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Y 

by Marjorie Celona (Penguin)

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If the first page of this brilliant debut doesn’t hook you, you should probably get your eyes checked. Long-listed for the Giller Prize, Y is that rare breed of novel that deftly employs a complex pattern of image and metaphor with a steady hand---does not choke you by shoving its purpose down your throat, but rather leaves it to rest on your skin like a film. The novel follows Shannon, who has had many other names, who was abandoned at a Victoria YMCA as a baby. The story follows her development as she passes through several foster homes, is stripped of temporary families, and struggles to come to terms with her past. Concurrently, we get the story of Shannon’s mother, Yula, who waits for her daughter in the forests of Vancouver Island. The result is a stunning portrayal of the dynamic definition of family told from a gritty and unconventional Canadian voice.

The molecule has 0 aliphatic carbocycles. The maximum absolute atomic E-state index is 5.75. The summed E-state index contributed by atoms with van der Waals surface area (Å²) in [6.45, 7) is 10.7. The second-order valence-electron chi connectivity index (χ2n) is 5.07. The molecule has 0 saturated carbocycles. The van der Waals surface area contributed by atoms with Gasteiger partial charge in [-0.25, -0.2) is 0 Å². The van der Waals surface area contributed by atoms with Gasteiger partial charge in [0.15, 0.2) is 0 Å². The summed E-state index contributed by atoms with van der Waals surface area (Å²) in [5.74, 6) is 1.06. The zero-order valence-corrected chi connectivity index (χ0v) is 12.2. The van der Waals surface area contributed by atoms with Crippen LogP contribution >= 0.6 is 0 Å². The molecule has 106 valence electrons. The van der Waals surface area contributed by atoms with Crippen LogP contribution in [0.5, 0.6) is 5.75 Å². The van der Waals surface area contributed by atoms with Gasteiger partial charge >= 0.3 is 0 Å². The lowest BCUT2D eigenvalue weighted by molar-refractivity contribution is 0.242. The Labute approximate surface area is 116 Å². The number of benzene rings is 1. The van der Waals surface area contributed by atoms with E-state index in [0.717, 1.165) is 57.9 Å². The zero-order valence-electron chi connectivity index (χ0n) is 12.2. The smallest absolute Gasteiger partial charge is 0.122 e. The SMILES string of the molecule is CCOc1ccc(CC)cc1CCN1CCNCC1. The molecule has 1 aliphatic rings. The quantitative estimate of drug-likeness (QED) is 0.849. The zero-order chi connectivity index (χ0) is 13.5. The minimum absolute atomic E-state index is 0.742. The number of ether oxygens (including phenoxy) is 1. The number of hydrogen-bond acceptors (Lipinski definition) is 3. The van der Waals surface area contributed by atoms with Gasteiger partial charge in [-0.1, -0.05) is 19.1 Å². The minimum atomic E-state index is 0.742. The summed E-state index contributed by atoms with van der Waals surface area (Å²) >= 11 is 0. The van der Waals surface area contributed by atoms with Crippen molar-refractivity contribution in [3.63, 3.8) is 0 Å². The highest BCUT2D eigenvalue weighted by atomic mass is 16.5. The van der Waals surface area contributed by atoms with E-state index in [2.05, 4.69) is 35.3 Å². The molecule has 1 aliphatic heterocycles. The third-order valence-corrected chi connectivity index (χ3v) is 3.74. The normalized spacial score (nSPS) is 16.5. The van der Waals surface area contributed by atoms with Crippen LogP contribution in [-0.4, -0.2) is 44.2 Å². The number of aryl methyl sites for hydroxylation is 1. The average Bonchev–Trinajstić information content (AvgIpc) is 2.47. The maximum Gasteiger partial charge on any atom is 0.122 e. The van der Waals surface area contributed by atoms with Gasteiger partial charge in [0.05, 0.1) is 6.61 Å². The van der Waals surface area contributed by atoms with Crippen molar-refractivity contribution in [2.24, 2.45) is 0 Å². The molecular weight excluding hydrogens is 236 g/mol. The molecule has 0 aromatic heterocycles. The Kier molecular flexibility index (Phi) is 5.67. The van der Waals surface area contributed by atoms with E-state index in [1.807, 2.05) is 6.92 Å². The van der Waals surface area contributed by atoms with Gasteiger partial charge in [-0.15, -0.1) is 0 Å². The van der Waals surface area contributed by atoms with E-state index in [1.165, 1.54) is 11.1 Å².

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Vol 24, No 28
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